Patriarchal family relations are weakened as men feel, and ostensibly are, unable to effectively meet their (widely expected) role as protectors of women and children frightened by the sound of drones, especially at night. This is connected to heightened levels of mental illness. The authority structures and problem-solving mechanisms of traditional tribal structures in areas remote from meaningful official governmental authority are eroded by an intense combination of both insurgent pressure on tribal elders to toe their line, and the wider population’s belief that elders are powerless to deliver any let up in drone surveillance and strikes. Religious leadership, similarly, is either co-opted by insurgents or afraid to address controversy for fear of violent reprisals. The US and NATO are universally indistinguishable to a population unaware of and uninterested in the complexities of institutional design, and suspicious of foreigners. Religious differentiation resulting in distrust or even hatred of ‘Americans’ as infidels is less extensive, but far from unknown.

It isn’t ‘rights’ that matter, per se, to the populace, at least not in the abstract sense of political philosophy or the institutions stressed by international human rights law. Not dissimilarly, ‘victory’, and its moral value, is not about disrupting, dismantling or defeating remnants, or otherwise, of terrorist organisations. It is not even about the consolidation of a functioning Afghan state. The moral value of operations in Afghanistan, at least for those interviewed, is about finding a solution that relieves them of the unyielding pressure of being stuck between a rock and a hard place. It’s a perspective that may not resonate on Capitol Hill or even apparently in the military staffs charged with operationalising the increasingly notional mandates of Resolute Support and the US counterterror mission in Afghanistan. The surge in drone use may garner support at one level amongst locals in hard-pressed areas like districts in eastern Nangarhar, and killing Taliban and Daesh may be welcomed by local inhabitants there. However, the limits of drones as a platform are thrown into harsh relief by consideration of what would count as a moral victory for those living in places like eastern Nangarhar, and what the implications of this state of affairs might become.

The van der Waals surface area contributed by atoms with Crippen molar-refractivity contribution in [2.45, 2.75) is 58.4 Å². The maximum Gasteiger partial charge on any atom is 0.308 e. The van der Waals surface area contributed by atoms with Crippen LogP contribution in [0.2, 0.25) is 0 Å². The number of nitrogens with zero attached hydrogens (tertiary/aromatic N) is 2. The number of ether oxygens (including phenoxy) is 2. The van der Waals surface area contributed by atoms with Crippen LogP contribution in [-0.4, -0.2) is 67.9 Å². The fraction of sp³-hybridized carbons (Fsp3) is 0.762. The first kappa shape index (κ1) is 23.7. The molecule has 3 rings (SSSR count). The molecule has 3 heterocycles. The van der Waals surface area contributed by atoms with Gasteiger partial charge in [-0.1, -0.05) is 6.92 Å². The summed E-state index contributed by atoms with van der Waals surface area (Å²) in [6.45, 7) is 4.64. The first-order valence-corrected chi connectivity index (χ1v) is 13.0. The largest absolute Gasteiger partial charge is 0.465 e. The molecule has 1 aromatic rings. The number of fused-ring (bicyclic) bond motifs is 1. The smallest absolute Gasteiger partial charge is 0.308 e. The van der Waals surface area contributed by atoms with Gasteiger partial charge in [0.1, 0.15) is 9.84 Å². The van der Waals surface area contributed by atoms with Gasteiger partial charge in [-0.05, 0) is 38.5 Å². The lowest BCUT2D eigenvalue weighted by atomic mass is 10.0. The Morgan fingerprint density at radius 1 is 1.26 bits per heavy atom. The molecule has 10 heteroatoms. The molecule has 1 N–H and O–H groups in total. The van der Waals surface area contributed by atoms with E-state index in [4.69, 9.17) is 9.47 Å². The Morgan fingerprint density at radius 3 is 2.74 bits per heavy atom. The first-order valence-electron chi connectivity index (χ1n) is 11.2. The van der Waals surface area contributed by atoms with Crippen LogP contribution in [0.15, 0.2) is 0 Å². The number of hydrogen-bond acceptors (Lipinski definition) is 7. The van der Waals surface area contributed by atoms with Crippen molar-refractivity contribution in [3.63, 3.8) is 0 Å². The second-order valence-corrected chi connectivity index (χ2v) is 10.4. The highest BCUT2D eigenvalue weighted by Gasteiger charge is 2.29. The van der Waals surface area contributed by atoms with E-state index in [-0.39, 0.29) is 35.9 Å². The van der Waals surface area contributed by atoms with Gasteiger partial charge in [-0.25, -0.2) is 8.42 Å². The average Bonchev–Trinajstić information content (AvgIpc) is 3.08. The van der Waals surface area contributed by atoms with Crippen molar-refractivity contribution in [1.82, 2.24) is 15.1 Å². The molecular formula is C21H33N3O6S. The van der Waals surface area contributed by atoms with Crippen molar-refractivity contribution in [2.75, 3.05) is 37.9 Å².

[1] James Michael Page is a Senior Research Fellow at the Institute of Advanced Study and School of Government and International Affairs, Durham University. Previously, he was a Political Affairs Officer at the United Nations Assistance Mission Afghanistan (UNAMA) for extensive periods between 2009 and 2015. John Williams is Professor of International Relations in the School of Government and International Affairs, Durham University.

[2] E.g. Missy Ryan (2016), ‘Outgoing Afghanistan General: US Needs to do More to Beat Back Taliban,’ Washington Post 5 February 2016 available at

[3] U.S. Foreign Terror Organization list:

[4] See, for example, the UNAMA Protection of Civilians Report and also the UNAMA Report to the Security Council, available, respectively, at: , and:

[5] Based on World Bank figures. See, The World Bank (2015), Afghanistan Economic Update, p. 19. Available at Even the this economic figure is thought by a number of analysts to be overly-generous, as a sizable proportion of aid, including to the Afghan authorities, is not very clearly accounted for.

[6] Transparency International (2015), Corruption Perception Index available at

[7] E.g. Jesse Byrnes (2015), ‘Afghanistan Rebuild Costs US More than Marshall Plan’ 31 July 2014 available at

[8] For example as noted by T. Masadykov, A. Giustozzi and J.M. Page (2010), continuous conflict in Afghanistan can be traced for 150+years. Available at:

[9] ‘Statement by the President on Afghanistan’, 15 October 2015 available at

[10] Ibid.

[11] E.g. Barbara Starr (2015), ‘Major Al Qaeda Camp Was Unknown to US for Months’, CNN 21 October 2015 available at

[12] Available at:

[13] Available at:

[14] E.g. C. Christine Fair (2014), ‘Ethical and Methodological Issues in Assessing Drones’ Civilian Impacts in Pakistan’, Washington Post 6 October 2014 available at

[15] E.g. Patrick B. Johnston and Anoop K. Sarbahi (2016), ‘The Impact of US Drone Strikes on Terrorism in Pakistan’, International Studies Quarterly advance access available at

[16] Interviews were conducted by a specialist Afghan research organisation with extensive experience of working for a wide range of European and North American universities, aid organisations and governmental and inter-governmental agencies. Interviews were conducted within a closely defined remit and in accord with relevant research ethics standards. The authors gratefully acknowledge the financial support provided by the Durham Global Security Institute that enabled the research to take place.